For many people, the holiday season is a time to receive presents. Wide-eyed youngsters map out mile-long wish lists for Santa, filled with toys and other treasures.
Jake Ashby, however, had a different idea.
The 8-year-old decided to write a book in order to help out the American Red Cross.
“It caught me completely off guard,” Jennifer, his mother, said. “I had no idea how to do it, but I knew I wanted to encourage his ideas.”
The four-page book, titled “Thomas Jefferson,” is filled with text and illustrations that expand on lessons Jake learned about the country's third president.
“I just learned about him and he was really interesting, so I wanted to write a book about him,” Jake said.
Donating to the Red Cross, Jake explained, was a way to help victims of Hurricane Sandy, which devastated homes across the East Coast. But the cause also hit closer to home, as a way to help his grandmother, who is battling cancer.
“She needs a lot of blood transfusions, and Jake said he wanted a way to help her,” Jennifer said.
Jennifer decided to use social media to spread Jake's message. She scanned the book and shared it on Facebook with family and friends. For every “like” the story received, she would donate 25 cents to Jake's cause.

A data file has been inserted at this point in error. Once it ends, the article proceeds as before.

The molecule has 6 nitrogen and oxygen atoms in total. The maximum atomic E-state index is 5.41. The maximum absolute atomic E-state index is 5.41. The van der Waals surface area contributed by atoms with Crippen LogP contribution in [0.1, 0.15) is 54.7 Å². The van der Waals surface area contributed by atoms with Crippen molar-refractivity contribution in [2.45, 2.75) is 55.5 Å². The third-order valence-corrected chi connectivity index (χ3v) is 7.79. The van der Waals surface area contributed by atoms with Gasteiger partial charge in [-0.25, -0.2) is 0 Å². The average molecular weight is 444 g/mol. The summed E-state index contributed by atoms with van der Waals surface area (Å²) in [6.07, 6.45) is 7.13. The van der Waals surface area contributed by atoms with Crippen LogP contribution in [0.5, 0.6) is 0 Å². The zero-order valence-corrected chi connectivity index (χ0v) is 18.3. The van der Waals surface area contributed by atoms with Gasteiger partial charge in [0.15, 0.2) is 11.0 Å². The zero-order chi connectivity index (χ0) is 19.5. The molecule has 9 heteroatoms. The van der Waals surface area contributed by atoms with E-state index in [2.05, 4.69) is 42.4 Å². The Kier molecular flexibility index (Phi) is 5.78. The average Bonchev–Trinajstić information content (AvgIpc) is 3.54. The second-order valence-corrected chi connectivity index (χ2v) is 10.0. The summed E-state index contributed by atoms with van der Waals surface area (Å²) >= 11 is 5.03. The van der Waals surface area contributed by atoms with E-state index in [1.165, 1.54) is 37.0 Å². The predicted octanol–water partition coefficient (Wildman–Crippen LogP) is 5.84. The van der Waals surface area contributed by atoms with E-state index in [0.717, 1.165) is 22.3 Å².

So far, the story has gotten the thumbs up more than 100 times.
For Jennifer, Jake's book is a reminder that children can be influenced by the actions of adults. As a past volunteer herself, she said she would often feel guilty spending time away from her children to help others.
Now, she realizes that her work continues through Jake and his younger brother, 6-year-old Jonathon.
“Your children really do see the things that you do,” she said. “It's an opportunity to lead by example.”
Next on the Ashby boys' charity list: creating toys and games for hospitalized children.
“They've already started coming up with ideas on how to do this,” Jennifer said. “Again, it's something that I'm not sure how to do and I'll have to think about it for a while, but I'm going to foster it and encourage it.”
Jake's generosity has the potential for creating a new Christmas tradition for the family, Jennifer said. And while the holidays are a great time for it, Jennifer expects the boys' altruism to continue throughout the year.
The biggest lesson, she said, is that her children understand that money isn't the most important thing in life.
“Giving your time and abilities is just as important,” she said. “It just makes my heart smile to know what they can do, all on their own.”